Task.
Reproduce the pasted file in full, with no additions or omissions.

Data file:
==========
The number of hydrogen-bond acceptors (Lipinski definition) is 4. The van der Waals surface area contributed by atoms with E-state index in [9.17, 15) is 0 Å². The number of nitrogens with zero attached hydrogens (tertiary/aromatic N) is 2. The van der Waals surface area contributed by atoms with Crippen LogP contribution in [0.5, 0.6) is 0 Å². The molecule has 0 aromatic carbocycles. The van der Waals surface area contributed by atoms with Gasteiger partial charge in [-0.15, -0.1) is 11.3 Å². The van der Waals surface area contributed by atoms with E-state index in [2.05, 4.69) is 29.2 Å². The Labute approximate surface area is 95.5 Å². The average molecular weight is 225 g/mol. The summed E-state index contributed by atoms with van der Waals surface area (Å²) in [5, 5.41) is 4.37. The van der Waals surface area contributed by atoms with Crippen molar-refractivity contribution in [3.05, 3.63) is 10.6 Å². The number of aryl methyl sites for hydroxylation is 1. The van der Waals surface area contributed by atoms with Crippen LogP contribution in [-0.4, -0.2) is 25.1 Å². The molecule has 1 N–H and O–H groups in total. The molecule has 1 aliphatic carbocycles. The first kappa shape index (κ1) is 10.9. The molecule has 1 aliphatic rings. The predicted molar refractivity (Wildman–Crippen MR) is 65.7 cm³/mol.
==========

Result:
The number of hydrogen-bond acceptors (Lipinski definition) is 4. The van der Waals surface area contributed by atoms with E-state index in [9.17, 15) is 0 Å². The number of nitrogens with zero attached hydrogens (tertiary/aromatic N) is 2. The van der Waals surface area contributed by atoms with Crippen LogP contribution in [0.5, 0.6) is 0 Å². The molecule has 0 aromatic carbocycles. The van der Waals surface area contributed by atoms with Gasteiger partial charge in [-0.15, -0.1) is 11.3 Å². The van der Waals surface area contributed by atoms with E-state index in [2.05, 4.69) is 29.2 Å². The Labute approximate surface area is 95.5 Å². The average molecular weight is 225 g/mol. The summed E-state index contributed by atoms with van der Waals surface area (Å²) in [5, 5.41) is 4.37. The van der Waals surface area contributed by atoms with Crippen molar-refractivity contribution in [3.05, 3.63) is 10.6 Å². The number of aryl methyl sites for hydroxylation is 1. The van der Waals surface area contributed by atoms with Crippen LogP contribution in [-0.4, -0.2) is 25.1 Å². The molecule has 1 N–H and O–H groups in total. The molecule has 1 aliphatic carbocycles. The first kappa shape index (κ1) is 10.9. The molecule has 1 aliphatic rings. The predicted molar refractivity (Wildman–Crippen MR) is 65.7 cm³/mol.